The Host (2006)- After an American military man (Scott Wilson) authorizes the dumping of toxic waste in Seoul's Han River, a giant amphibian mutant springs from the water, devouring sunbathers and wreaking havoc, then snatches precocious schoolgirl Park Nam-il (Hae-il Park). Now her dense, bumbling young father Gang-du (Kang-Ho Song) sets out to find the creature's lair with the help of his dysfunctional family. But with the city in a state of emergency after the creature's deadly attack, he'll first have to evade the authorities who want him quarantined. This highly entertaining Korean film breaks all the rules of the classic monster movie (we see the fish-behemoth in the first ten minutes) and invents a few new ones, including layering the action with a sharp critique of American militarism, toxic-waste dumping, and police brutality. Bong's flashy combination of humor, pathos, and chills elevate this above other Godzilla-esque retreads, and the special effects in particular are elegantly rendered. With its squabbling clan of screw-ups hunting for the lost girl, The Host may have its amusing, even farcical moments, but nobody's laughing when that sea creature makes an appearance!
[REC] (2007)- On a slow news night in Barcelona, TV reporter Angela Vidal (Manuela Velasco) and her cameraman Pablo (Pablo Rosso) are assigned to cover the routine at a local fire- house. When a call comes in that a woman is trapped inside her apartment, Angela and Pablo follow the first responders into an old residential building. Things heat up considerably when the woman they're rescuing turns out to be a plague-carrying zombie. When authorities seal off the building to prevent the virus spreading, everyone is trapped inside. As death and mayhem rage around them, the journalists record everything. Directors Juame Balaguero and Paco Plaza craft an ingenious horror hybrid, melding familiar elements of the zombie picture with the hand-held immediacy of The Blair Witch Project -- only this time it's all being filmed by a professional! The result is totally believable and thoroughly petrifying. Velasco's transformation from bubbly, photogenic talking head to quivering wreck will leave you quaking right beside her. While at times you might wish Pablo would turn his camera off, still you can't look away. Don't miss this tight little horror entry- it really packs a wallop.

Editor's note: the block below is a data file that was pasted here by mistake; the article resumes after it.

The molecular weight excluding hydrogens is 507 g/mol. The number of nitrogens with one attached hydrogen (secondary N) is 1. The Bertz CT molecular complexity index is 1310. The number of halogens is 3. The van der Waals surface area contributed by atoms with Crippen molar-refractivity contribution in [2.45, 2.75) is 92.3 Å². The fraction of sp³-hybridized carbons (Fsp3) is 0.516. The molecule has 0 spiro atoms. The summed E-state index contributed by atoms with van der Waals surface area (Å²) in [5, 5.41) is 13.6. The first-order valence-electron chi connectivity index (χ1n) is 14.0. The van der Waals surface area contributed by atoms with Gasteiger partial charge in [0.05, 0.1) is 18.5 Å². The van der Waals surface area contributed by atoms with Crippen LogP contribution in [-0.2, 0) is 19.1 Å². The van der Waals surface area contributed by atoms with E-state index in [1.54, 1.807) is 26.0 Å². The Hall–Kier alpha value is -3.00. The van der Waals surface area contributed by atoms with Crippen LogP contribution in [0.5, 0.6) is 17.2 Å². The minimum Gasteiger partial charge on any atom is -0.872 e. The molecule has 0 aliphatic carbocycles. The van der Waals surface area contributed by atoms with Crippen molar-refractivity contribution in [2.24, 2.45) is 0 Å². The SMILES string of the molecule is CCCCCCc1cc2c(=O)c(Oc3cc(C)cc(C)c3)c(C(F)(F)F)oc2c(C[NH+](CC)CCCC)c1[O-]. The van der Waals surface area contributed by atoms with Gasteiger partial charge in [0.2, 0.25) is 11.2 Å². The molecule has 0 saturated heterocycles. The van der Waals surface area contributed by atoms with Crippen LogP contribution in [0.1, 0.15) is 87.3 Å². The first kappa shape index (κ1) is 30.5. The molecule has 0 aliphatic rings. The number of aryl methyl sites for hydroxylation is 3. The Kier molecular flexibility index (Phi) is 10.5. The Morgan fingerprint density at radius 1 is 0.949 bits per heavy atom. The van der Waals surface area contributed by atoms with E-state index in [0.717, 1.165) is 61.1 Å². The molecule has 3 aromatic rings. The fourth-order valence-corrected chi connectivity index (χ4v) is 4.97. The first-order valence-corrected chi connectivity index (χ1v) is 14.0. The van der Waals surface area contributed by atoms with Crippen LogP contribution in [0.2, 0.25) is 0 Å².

The Orphanage (2007)- When the children's home where she grew up goes up for sale, Laura (Belen Rueda) buys the old seaside manse with her husband, Carlos (Fernando Cayo), with the intent of turning it into a home for special-needs kids. But almost as soon as they move in, their young son Simon (Roger Princep) begins to act out, speaking eerily of imaginary friends. One day, he vanishes into thin air, and Laura, distraught and convinced she hears her child crying, seeks the help of a medium, Aurora (Geraldine Chaplin- Charlie's daughter), to find him. Produced by Guillermo del Toro (Pan's Labyrinth), Spanish director Juan Antonio Bayona's maiden feature is a chilling, often shocking horror drama about a woman who uncovers dark secrets about her own past in the spooky manor where she spent her youth. Bayona handles all the jumps and starts like an old hand, drawing us toward the truth with one heart-arresting set piece after another. Did someone abduct Simon? Has he been murdered? And who's the creepy kid in the sackcloth mask? See The Orphanage for smart thrills, fine acting, and a grave finish that could leave you in tears.
Let The Right One In (2008)- Oskar (Kare Hedebrant) is a lonely, fragile 12-year-old living in suburban Stockholm. Bullied at school, Oskar fills notebooks with news reports of grisly local crimes and fantasizes about revenge. His life takes a turn, though, with the arrival of next-door neighbor Eli (Lina Leandersson), an eccentric, disheveled-looking girl he befriends. Soon enough Oskar begins to suspect that Eli may be responsible for committing some ghastly murders around town. With a remarkably sure hand, director Alfredson turns the immortal vampire genre inside out with this ingenious teen romance/fright flick, whose emotional depth and resonance is almost Bergmanesque. Alfredson doesn't so much play up the gore factor of Eli's bloodsucking habits as he focuses on the tender feeling that bonds his two melancholy misfits, movingly played by Leandersson and Hedebrant. Sink your teeth into this moody, artfully scary meditation on loneliness and prepubescent longing. For horror fans everywhere, this is the "Right One" indeed.